Wednesday, February 11, 2009

Who is going to get the benefit if the homebuyer tax credit passes?

Who is REALLY going to benefit if the proposed new tax credit for homebuyers goes through?

Will it be the buyers of new homes? Or the sellers of such homes?

Economist use the term "tax incidence analysis" to describe such questions.

It's important to distinguish between the STATUTORY incidence of a tax credit (who actually receives the check from the government, the buyer in this case) from the TRUE ECONOMIC incidence of the tax credit.

Consider an easy case: Mr. B has signed a contract agreeing to buy a home from Mr. S for $150,000. At the time they signed the contract, let's say that nobody had any idea that Congress would enact this tax credit. However, as is usual, there's often an extended time between the date the contract agreeing to purchase is signed and the date that the house actually changes hands (at an event called the "closing," where lots of papers get signed by the buyer, the seller, and the mortgage bank's representative and the seller actually hands over the keys). That's because it takes time for the buyer to apply and be approved for a mortgage, for a title search to be done to make sure that the seller actually has clear title to sell the property, etc. This can easily take a couple of months, and sometimes more if there are complications. Suppose that Congress enacts a special $15,000 tax credit for homebuyers during the period between the signing of the contract and the actual closing. Suppose further that the tax credit goes into effect before the closing takes place.

In that easy case, the effective economic incidence of the tax credit would be exactly the same as the statutory incidence. Mr. B would pay $150,000 to Mr. A and would get a check from the government for $15,000 included in his refund, effectively reducing his net price for the house to $135,000. (We'll leave aside issues of refundability.) Because the contract price was set before anyone knew the tax credit would go into effect, the tax credit is "pure gravy" for the buyer.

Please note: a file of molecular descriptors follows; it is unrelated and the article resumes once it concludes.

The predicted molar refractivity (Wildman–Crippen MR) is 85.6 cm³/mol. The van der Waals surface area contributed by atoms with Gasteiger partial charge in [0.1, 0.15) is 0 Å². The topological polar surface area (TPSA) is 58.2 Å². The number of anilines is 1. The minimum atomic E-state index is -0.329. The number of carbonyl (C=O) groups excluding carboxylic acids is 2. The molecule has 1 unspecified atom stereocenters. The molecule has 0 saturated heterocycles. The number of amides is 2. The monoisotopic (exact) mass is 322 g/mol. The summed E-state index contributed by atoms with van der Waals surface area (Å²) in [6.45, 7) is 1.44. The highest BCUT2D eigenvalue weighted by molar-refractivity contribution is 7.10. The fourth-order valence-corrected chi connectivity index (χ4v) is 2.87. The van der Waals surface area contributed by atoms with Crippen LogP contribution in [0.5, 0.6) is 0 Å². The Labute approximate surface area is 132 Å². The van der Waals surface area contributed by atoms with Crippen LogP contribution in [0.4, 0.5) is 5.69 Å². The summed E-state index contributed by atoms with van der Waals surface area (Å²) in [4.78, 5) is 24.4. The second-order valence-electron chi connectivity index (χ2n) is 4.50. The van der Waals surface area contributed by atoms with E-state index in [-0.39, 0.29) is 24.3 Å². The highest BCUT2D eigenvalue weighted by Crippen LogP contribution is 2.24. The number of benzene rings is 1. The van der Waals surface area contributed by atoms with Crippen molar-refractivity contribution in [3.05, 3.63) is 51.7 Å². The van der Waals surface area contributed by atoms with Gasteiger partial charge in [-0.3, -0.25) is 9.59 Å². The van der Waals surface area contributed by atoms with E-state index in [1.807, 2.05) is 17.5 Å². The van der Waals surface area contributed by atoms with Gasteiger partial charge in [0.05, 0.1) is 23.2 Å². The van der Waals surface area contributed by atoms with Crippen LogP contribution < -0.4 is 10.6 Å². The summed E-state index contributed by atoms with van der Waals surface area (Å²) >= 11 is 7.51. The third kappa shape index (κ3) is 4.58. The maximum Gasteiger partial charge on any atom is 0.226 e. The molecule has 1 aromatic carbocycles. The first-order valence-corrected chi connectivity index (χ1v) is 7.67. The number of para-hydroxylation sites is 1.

The harder case: Once everyone on both sides of the market knows about the credit, that is going to influence changes in behavior that will affect housing prices for purchase contracts signed after everyone knows about the credit. Presumably the new tax credit will bring some new buyers into the market who would not otherwise have been houseshopping. Similarly, some new sellers may be induced to put their homes on the market. A house that might have sold for $150,000 before anyone knew a credit went into effect might rise in price to $155,000, which means that the effective tax credit incidence would go 1/3 to the home seller and 2/3 to the home buyer. The seller will receive $5,000 more than he would have before, and the buyer will pay (net of the credit) $10,000 less than he woud have before the credit was enacted.

What determines how much home prices will rise?

Elasticity of supply and demand! If one side of the market is very elastic and the other side is very inelastic, the inelastic side will get the lion's share of the value of the tax credit.

If buyers flood into the market and sellers don't respond by increasing the supply of homes on the market, one would expect that houses would get bid up by close to the full $15,000. (Or possibly even more than $15,000 is some sort of bubble mania/expectations takes hold.)

On the other hand, if sellers decide to flood a bunch of homes onto the market because of the tax credit hoopla, but most buyers remain on the sidelines, then it's possible that contract home prices might stay put at $150,000 and the full value of the credit might continue to accrue to the buyers. (It's even possible to tell a story in which buyers start to freak out when they notice that even the tax credit isn't stimulating the market and contract prices could fall below $150,000.)

It's easy to draw supply and demand curves to illustrate all the different possible scenarios.

What's NOT easy is to come up with reliable estimates of elasticity of supply and demand in a case like this one.

Furthermore, there are many other parties that could potentially get part of the value of the tax credit, when you consider all the ancillary markets involved. The tax credit will affect the market for the services of real estate agents, mortgage bankers, real estate attorneys, builders, construction workers, etc.

On top of all of this, it's clear that markets are not clearing right now, so the use of conventional supply/demand equilibrium models are problematic. There's a lot of excess supply of homes, a lot of idle labor and a lot of idle capital.

It all adds up to a lot of uncertainty. We don't really know who will ultimately get the benefits of the tax credit.

No comments:

Post a Comment